Archaeology

  • Lime kiln. Limestone was roasted with layers of peat or other fuel to create lime fertiliser
  • A survey on Dùn Coillich found over 40 archaeological sites
  • Shieling Hut, one of the archaeological sites on Dùn Coillich
  • Sunken Track, one of the archaeological sites on Dùn Coillich

An Archaeological Survey was carried out in 2004 - 2005 by Claire Thomas, Dùn Coillich’s archaeologist. Prior to the survey, 3 sites were known. The survey identified at least 43 including prehistoric hut circles, field boundaries, field banks and rigs, oblong structures or enclosures, shieling huts, tracks and sunken tracks and lime kilns.

The sites  indicate habitation and agricultural activity since prehistoric times. Most of the evidence for permanent occupation comes from the area to the east of Dùn Coillich, on either side of the Allt Glengoulandie. Isolated shieling huts suggest that some of this ground may at times have been used just for seasonal grazing.

There is clear evidence for transhumance, or seasonal grazing, and possibly also for hunting, in the area to the south of Dùn Coillich. No sites were recognised in the north west portion of the property, probably due to the denseness of the heather.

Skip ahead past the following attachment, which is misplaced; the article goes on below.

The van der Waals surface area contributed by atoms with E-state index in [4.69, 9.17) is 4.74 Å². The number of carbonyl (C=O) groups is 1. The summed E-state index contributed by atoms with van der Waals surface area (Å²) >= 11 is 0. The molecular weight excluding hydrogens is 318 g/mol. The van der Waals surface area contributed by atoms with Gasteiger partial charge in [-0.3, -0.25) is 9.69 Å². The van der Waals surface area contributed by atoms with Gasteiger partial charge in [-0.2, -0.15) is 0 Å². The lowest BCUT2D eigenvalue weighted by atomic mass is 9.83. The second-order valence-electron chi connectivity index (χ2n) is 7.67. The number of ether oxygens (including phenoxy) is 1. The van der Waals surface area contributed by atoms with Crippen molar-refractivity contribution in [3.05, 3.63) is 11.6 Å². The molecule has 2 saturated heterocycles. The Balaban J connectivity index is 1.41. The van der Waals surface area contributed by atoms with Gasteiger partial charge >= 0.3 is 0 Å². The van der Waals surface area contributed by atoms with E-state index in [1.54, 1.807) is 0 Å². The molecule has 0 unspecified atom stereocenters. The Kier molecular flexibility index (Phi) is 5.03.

The hut-circles indicate human occupation in late prehistoric times, from approximately 1500 BC to AD 500. The lack of field systems associated with these structures may be explained by the later banks.

The surviving field systems demonstrate agricultural activity in medieval or post-medieval times. The extent and layout of the banks suggests a planned, rather than haphazard, development. These systems definitely predate the 19th century head dyke.

The stone building, with its two nearby enclosures, may be contemporary with the field systems, but is possibly later.

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